Ankloglossia, commonly known as tongue tied, is when the frenulum (the little piece of skin that connects your tongue to the bottom of your mouth) is too short. While it’s not wildly common, it’s not an uncommon childhood occurrence either. Ankloglossia is usually caught in the first few years of life.
Clipping it is called a frenulectomy and is very quick, outpatient procedure performed by an ENT. This procedure would only need to be done if the frenulum is short enough to be causing problems.
If it’s really short it can interfere not only with speech but with eating (because the tongue is used to move food around in the mouth). Another professional to consult on the subject would be a speech therapist; a speech therapist can tell if the tongue tie is affecting the ability to speak. The tongue moves around quite a bit in order to speak. Think about how to produce the “L” sound if the tongue can’t reach the roof of the mouth.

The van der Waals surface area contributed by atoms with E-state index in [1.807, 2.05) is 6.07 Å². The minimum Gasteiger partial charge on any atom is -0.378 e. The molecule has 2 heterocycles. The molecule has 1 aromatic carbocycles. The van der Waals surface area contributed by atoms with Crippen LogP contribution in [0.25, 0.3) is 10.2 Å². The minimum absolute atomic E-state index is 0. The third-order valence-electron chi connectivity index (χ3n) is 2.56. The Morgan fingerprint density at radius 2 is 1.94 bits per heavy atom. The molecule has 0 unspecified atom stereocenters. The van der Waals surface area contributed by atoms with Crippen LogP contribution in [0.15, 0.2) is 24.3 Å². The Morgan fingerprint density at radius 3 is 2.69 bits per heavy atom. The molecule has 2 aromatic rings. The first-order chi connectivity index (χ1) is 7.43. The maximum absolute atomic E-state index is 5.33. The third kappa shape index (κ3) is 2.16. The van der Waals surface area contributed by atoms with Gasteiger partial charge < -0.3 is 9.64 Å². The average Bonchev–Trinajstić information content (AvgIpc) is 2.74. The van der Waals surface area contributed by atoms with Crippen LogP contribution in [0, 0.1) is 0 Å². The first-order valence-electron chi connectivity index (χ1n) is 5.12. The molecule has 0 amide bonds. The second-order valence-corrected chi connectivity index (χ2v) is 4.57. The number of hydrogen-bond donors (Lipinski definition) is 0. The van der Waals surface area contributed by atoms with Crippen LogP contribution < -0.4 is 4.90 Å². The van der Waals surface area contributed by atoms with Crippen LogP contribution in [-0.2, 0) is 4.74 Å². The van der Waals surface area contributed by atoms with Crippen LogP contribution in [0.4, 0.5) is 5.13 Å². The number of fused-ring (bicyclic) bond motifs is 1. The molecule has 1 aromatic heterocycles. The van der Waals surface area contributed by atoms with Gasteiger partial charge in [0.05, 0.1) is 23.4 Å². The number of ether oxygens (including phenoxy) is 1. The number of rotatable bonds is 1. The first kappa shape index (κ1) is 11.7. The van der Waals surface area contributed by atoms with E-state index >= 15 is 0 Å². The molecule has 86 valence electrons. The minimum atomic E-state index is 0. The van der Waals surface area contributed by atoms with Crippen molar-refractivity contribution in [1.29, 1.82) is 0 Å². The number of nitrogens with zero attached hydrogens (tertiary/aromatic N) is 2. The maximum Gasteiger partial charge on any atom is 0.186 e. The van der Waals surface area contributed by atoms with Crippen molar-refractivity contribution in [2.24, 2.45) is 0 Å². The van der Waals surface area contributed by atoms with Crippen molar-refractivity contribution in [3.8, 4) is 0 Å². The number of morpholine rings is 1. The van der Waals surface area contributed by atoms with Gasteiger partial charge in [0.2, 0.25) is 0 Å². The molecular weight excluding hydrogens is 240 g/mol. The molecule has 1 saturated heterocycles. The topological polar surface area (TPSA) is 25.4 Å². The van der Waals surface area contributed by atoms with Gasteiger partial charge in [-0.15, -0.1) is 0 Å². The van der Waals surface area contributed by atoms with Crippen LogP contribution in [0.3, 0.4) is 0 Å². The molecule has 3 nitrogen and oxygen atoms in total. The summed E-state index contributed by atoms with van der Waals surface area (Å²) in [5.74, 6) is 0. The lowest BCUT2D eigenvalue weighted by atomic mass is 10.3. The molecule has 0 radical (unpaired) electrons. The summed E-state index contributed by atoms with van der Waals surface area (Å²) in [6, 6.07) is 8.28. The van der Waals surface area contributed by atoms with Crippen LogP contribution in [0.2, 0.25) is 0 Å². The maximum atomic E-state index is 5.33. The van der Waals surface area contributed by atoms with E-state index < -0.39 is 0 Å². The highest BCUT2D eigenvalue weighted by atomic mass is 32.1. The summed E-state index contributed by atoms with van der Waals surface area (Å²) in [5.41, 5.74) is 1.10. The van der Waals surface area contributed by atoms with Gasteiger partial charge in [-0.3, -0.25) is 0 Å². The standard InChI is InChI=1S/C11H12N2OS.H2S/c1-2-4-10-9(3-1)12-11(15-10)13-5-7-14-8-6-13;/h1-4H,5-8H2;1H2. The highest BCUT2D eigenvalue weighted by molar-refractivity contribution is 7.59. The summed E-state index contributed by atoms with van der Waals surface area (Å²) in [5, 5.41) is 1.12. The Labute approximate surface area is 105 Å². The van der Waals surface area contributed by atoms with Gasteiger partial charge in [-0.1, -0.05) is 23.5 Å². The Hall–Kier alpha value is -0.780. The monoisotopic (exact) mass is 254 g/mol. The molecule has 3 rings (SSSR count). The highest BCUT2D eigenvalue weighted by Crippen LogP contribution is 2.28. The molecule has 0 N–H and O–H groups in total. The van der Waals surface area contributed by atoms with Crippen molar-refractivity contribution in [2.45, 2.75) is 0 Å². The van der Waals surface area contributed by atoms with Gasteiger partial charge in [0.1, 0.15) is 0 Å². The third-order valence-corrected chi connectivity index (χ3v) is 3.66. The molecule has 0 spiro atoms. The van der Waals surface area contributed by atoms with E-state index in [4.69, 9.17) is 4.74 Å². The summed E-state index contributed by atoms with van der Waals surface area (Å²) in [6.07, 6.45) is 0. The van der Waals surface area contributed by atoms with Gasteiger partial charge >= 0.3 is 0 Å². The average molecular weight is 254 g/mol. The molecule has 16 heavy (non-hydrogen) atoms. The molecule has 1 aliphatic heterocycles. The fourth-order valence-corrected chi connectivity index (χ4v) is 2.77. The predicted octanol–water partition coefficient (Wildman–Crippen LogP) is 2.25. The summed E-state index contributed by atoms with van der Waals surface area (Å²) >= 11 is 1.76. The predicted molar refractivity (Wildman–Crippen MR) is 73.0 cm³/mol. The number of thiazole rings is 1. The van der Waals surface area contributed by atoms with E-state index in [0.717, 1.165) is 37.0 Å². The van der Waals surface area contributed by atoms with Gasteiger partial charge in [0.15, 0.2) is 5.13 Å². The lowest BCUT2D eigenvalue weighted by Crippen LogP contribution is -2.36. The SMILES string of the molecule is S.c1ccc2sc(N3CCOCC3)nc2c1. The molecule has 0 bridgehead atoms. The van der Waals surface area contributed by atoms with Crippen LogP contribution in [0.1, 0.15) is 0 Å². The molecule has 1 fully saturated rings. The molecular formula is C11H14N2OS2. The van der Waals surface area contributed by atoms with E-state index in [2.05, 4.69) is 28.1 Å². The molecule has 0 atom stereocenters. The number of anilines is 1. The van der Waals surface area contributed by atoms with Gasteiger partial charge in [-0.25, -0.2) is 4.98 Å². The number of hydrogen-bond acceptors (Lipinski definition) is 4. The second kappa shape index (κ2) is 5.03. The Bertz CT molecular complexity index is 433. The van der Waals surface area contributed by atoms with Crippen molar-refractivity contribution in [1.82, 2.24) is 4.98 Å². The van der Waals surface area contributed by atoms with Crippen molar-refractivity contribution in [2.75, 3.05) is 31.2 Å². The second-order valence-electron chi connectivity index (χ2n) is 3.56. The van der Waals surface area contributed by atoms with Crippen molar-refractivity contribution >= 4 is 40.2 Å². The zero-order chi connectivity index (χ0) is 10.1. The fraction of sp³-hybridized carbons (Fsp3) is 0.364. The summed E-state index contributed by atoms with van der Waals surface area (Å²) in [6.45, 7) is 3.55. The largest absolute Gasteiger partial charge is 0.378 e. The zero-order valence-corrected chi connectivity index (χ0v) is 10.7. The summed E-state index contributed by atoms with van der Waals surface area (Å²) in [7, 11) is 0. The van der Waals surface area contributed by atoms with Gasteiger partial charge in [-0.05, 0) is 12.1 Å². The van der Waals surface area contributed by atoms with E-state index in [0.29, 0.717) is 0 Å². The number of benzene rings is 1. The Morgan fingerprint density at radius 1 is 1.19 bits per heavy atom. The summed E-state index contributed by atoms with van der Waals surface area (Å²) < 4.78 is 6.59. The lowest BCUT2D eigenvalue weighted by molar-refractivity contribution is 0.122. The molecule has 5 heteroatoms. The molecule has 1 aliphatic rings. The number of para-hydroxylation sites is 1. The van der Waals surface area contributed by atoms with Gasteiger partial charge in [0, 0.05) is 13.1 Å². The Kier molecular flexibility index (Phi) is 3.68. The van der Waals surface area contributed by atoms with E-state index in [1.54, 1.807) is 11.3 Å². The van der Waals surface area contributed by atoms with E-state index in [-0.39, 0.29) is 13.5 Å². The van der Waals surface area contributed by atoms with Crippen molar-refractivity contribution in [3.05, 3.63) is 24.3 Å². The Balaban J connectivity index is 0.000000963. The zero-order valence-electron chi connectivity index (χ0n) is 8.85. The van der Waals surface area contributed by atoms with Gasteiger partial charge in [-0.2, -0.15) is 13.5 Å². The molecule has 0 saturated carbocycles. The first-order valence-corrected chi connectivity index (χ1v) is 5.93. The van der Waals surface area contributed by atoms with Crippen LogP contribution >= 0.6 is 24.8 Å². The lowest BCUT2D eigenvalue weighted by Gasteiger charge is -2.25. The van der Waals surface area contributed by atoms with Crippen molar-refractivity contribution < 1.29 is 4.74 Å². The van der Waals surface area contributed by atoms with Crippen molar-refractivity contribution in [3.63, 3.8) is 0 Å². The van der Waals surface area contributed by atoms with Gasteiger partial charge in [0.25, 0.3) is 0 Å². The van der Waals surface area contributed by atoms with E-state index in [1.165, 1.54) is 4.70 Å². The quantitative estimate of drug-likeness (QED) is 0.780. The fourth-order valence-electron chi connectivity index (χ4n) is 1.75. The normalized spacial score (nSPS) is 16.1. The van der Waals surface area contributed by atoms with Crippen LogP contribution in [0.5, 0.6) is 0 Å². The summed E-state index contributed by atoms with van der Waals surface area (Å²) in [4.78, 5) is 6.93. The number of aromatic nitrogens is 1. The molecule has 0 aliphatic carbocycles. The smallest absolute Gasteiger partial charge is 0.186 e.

If parents suspect their child has a short frenulum, then the sooner they get to an ENT, the better. The longer it takes to address this issue, the more therapy the child will need because he or she is learning wrong ways of articulating.
A simple test to have the child stick his or her tongue out and attempt to move it up and down and from side to side as far as it will go.
The Early Childhood Intervention program of LifePath Systems provides free developmental assessments to children between birth and age 3 in Collin County. Be sure to let them know the issue when referring so that they can send out the appropriate professionals.
Here is a video sample of a tongue protrustion test, get your child to stick his tongue out and move it up, down and to each side. If verbal instructions don’t suffice, try putting some powdered candy on the outside of the mouth and have him lick it off.